But giving up the dream of poor people obtaining quick loans in marble lobbies is tough for opponents of payday lending. So the FDIC has created a program called the Small Dollar Loan Pilot Program in an effort to meet that demand while routing around payday lending companies. Thirty-one banks with a total of 550 branches are participating, a tiny fraction of eligible institutions. Goodwill Charities has partnered with a credit union in Wisconsin to offer payday loans based on paperwork and processes identical to those of a typical payday lender but charging just $10 per $100. These ventures are minuscule compared with their fully commercial counterparts. And they aren’t growing, despite offering an identical product at subsidized rates.
The Freedoms of Payday Lending
I’d happily lay out 50 bucks, the net cost of my payday loan, to avoid awkward interactions with my phone company, my doctor, my friends, my colleagues, my bank, or, worst-case scenario, the boys in blue.
But $50 is also a lot of money, especially for someone who periodically has trouble coming up with $100 or $200. So why don’t people flock to experiments like those by Goodwill and the FDIC? “You have to attend a financial literacy class,” says Schein, the spokesman for the Community Financial Services Association of America. “You have to keep a certain amount of money in the savings account. The nonfinancial requirements really annoy the customer. It all has to do with the notion that banks are going to be charities now.” In the white, tiled storefront of the payday lender, no one hassles you. No one asks questions. It’s fast and relatively anonymous. You don’t have to put on your Sunday best and go down to the bank hat in hand, like they do in old movies.
Payday lending is essentially off the record. As with pawnshops, the money you get from a payday loan doesn’t enter into your credit rating, unless things go catastrophically wrong—i.e., you fail to pay your loan on time, your check bounces, the company can’t track you down, and it sends your name to a collection agency.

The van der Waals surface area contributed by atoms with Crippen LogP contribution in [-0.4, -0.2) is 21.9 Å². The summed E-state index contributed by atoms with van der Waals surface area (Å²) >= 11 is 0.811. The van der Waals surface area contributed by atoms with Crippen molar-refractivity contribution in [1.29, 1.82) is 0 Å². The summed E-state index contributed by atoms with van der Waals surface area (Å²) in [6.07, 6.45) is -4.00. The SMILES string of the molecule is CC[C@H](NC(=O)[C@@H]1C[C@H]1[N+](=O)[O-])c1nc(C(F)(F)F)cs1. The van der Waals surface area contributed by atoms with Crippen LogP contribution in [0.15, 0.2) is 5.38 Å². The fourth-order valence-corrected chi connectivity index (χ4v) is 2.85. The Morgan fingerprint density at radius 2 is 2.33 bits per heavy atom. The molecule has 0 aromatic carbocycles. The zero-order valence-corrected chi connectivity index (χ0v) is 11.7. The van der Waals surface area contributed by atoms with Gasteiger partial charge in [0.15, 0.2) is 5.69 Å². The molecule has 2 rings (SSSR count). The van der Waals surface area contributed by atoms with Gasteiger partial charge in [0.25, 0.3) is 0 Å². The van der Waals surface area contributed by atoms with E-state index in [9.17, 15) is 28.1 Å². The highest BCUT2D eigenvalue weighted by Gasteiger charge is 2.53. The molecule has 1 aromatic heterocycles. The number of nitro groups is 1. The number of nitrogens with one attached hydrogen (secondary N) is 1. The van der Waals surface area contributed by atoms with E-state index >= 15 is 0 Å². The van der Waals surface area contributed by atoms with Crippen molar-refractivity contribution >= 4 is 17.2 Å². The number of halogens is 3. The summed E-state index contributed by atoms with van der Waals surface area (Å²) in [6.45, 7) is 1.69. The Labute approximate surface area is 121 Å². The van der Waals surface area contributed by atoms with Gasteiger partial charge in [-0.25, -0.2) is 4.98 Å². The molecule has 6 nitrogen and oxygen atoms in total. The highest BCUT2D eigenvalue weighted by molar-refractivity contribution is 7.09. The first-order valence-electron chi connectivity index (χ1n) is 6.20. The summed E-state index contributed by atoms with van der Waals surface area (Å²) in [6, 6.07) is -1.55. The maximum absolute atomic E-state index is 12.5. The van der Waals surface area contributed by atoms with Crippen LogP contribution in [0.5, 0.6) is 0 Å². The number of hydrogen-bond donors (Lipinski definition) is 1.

A 2004 survey by the Cypress Research Group, conducted on behalf of the Community Financial Services Association of America, found that while 65 percent of customers said they chose payday loans because of convenience (less paperwork, quick and easy process, fast approval), 85 percent said they had savings accounts and 35 percent had credit cards with credit available. A 2009 study from the Center for American Progress found that people taking out payday loans were overwhelmingly doing so to purchase necessities or cope with emergencies, not to engage in discretionary spending. Payday borrowers are full participants in the American financial system. They happen to have selected the services of a payday lender to meet their particular needs.
Maybe the women in line with me at the payday lending store weren’t trapped or tricked. Maybe they weren’t usuriously sinned against, or sinning. Maybe they just needed some cash, looked at their options, and made the best decision they could. As more and more people find themselves in need of a little extra money, why take away the best of a bad set of choices?
Katherine Mangu-Ward (email@example.com) is a senior editor at reason. This column first appeared at Reason.com.